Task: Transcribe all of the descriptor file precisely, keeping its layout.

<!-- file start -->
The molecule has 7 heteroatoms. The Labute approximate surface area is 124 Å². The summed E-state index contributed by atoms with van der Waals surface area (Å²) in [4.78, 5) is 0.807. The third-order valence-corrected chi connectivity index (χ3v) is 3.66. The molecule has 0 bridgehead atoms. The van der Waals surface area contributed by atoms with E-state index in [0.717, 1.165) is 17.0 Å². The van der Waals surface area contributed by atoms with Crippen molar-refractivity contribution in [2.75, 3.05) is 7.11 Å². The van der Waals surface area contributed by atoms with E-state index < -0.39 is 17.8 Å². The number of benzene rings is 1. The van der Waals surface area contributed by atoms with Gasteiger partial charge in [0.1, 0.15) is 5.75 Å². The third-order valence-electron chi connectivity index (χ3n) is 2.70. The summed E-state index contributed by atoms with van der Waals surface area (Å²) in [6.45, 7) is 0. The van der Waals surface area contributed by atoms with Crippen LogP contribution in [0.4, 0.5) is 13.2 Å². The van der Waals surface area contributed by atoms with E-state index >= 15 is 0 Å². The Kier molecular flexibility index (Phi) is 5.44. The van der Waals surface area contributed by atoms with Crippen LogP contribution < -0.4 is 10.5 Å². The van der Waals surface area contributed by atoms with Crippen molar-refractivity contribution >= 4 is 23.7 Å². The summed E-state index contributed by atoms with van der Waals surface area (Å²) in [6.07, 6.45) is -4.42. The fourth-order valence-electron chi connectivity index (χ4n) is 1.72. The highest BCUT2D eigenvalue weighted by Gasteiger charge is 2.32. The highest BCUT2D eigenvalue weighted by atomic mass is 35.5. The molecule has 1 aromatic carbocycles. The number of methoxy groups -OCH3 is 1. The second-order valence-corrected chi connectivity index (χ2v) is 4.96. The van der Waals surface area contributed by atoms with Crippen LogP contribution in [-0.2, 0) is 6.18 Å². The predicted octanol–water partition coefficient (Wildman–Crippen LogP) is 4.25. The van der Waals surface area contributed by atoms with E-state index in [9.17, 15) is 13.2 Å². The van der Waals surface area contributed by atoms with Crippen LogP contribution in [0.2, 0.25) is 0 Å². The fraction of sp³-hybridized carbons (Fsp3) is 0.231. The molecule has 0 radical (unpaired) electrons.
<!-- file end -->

The molecule has 7 heteroatoms. The Labute approximate surface area is 124 Å². The summed E-state index contributed by atoms with van der Waals surface area (Å²) in [4.78, 5) is 0.807. The third-order valence-corrected chi connectivity index (χ3v) is 3.66. The molecule has 0 bridgehead atoms. The van der Waals surface area contributed by atoms with E-state index in [0.717, 1.165) is 17.0 Å². The van der Waals surface area contributed by atoms with Crippen molar-refractivity contribution in [2.75, 3.05) is 7.11 Å². The van der Waals surface area contributed by atoms with E-state index < -0.39 is 17.8 Å². The number of benzene rings is 1. The van der Waals surface area contributed by atoms with Gasteiger partial charge in [0.1, 0.15) is 5.75 Å². The third-order valence-electron chi connectivity index (χ3n) is 2.70. The summed E-state index contributed by atoms with van der Waals surface area (Å²) in [6.45, 7) is 0. The van der Waals surface area contributed by atoms with Crippen LogP contribution in [0.4, 0.5) is 13.2 Å². The van der Waals surface area contributed by atoms with E-state index >= 15 is 0 Å². The Kier molecular flexibility index (Phi) is 5.44. The van der Waals surface area contributed by atoms with Crippen LogP contribution < -0.4 is 10.5 Å². The van der Waals surface area contributed by atoms with Crippen molar-refractivity contribution >= 4 is 23.7 Å². The summed E-state index contributed by atoms with van der Waals surface area (Å²) in [6.07, 6.45) is -4.42. The fourth-order valence-electron chi connectivity index (χ4n) is 1.72. The highest BCUT2D eigenvalue weighted by Gasteiger charge is 2.32. The highest BCUT2D eigenvalue weighted by atomic mass is 35.5. The molecule has 1 aromatic carbocycles. The number of methoxy groups -OCH3 is 1. The second-order valence-corrected chi connectivity index (χ2v) is 4.96. The van der Waals surface area contributed by atoms with Crippen LogP contribution in [-0.2, 0) is 6.18 Å². The predicted octanol–water partition coefficient (Wildman–Crippen LogP) is 4.25. The van der Waals surface area contributed by atoms with E-state index in [9.17, 15) is 13.2 Å². The van der Waals surface area contributed by atoms with Crippen LogP contribution in [0.2, 0.25) is 0 Å². The fraction of sp³-hybridized carbons (Fsp3) is 0.231. The molecule has 0 radical (unpaired) electrons.